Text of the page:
I recently listened to a podcast about worming chickens. One of the speakers was none other than The Chicken Doctor – Peter Brown. This is what he said about worming egg laying hens with Wazine:
So many animal owners (including chicken owners) are not familiar with FARAD. I was on the phone with them again today talking about worming chickens. They are writing an article for the winter issue of Chicken Whisperer Magazine. Just so you know, there is no official egg withdraw period for Wazine in laying hens. Anyone who tells you different is misinformed. So many people say two weeks, and that is simply not the case. That’s why it clearly states on the bottle of Wazine, “Not for use in laying hens.” If you use Wazine for laying hens, it’s an off label use, and by law the administration of these drugs should have veterinarian oversight.
So what does this mean if you suspect your laying hens have worms? It means you should not take matters into your own hands and self medicate your hens. Why? A few reasons.
First, as he stated, Wazine are not specifically labeled with a withdrawal period for laying hens so there is no official withdrawal period given on the bottle.
Second, Because there is no given withdrawal period, there is no proof the eggs will be safe enough to consume, even after the often mentioned 2 week withdrawal period.
Third, if you are selling or even giving away your eggs, you cannot be certain they are safe for the recipient to eat.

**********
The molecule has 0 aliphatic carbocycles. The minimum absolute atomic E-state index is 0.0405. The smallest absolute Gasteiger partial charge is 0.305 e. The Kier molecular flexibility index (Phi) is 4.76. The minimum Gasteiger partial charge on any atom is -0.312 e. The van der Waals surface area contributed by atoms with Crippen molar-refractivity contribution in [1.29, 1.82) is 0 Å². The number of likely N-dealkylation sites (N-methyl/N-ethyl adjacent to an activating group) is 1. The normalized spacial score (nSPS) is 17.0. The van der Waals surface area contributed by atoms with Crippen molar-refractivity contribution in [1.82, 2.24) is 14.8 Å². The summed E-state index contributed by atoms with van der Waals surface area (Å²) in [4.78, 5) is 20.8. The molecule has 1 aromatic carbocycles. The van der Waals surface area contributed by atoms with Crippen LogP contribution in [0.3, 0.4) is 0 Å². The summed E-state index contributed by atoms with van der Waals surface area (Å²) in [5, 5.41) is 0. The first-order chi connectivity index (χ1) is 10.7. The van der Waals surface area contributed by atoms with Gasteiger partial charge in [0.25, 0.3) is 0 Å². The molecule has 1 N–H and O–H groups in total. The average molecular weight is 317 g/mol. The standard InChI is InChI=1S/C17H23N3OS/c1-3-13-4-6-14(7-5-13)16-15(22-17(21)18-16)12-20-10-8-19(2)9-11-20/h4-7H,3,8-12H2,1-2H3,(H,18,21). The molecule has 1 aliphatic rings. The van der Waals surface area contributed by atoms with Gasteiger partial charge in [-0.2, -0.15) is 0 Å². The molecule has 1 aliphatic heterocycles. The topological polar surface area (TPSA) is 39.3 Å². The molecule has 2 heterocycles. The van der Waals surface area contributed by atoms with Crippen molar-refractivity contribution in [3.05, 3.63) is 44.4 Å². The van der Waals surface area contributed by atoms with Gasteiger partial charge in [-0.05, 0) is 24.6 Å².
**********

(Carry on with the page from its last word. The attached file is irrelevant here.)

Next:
Fourth, although not mentioned in his quote, you really do not know if your flock needs to be dewormed without proper testing. Without a fecal float test you do not know if your flock has worms at all.
Fifth, Wazine is designed to control specific worms as stated on the bottle. Without a fecal float test you do not know for sure of the worms being treated for. The medication may not even treat the worms you suspect your hens may have.
So what does this mean to the average backyard chicken owner? Simple, do not follow non-professional advice about treating your flock for worms. Often, people will say “I treat my flock with X product and they have never had worms.” or, “I use X herb to keep my chickens from getting worms”. This is all fine and well if they want to believe that, but unless they can prove their claims, don’t fall for it. Ask them to show you proof. Not their proof, but proof from a fecal float test before and after treatment. Most, if not all, will tell you they don’t need a fecal float test, they just can tell by the way their flock acts and their overall health. So, there is really no proof at all then.
Who ya gonna believe, a veterinary doctor whose specialty has been chickens for nearly 50 years or a self professed expert with no training in chicken health other than their experience? I vote for the true expert.
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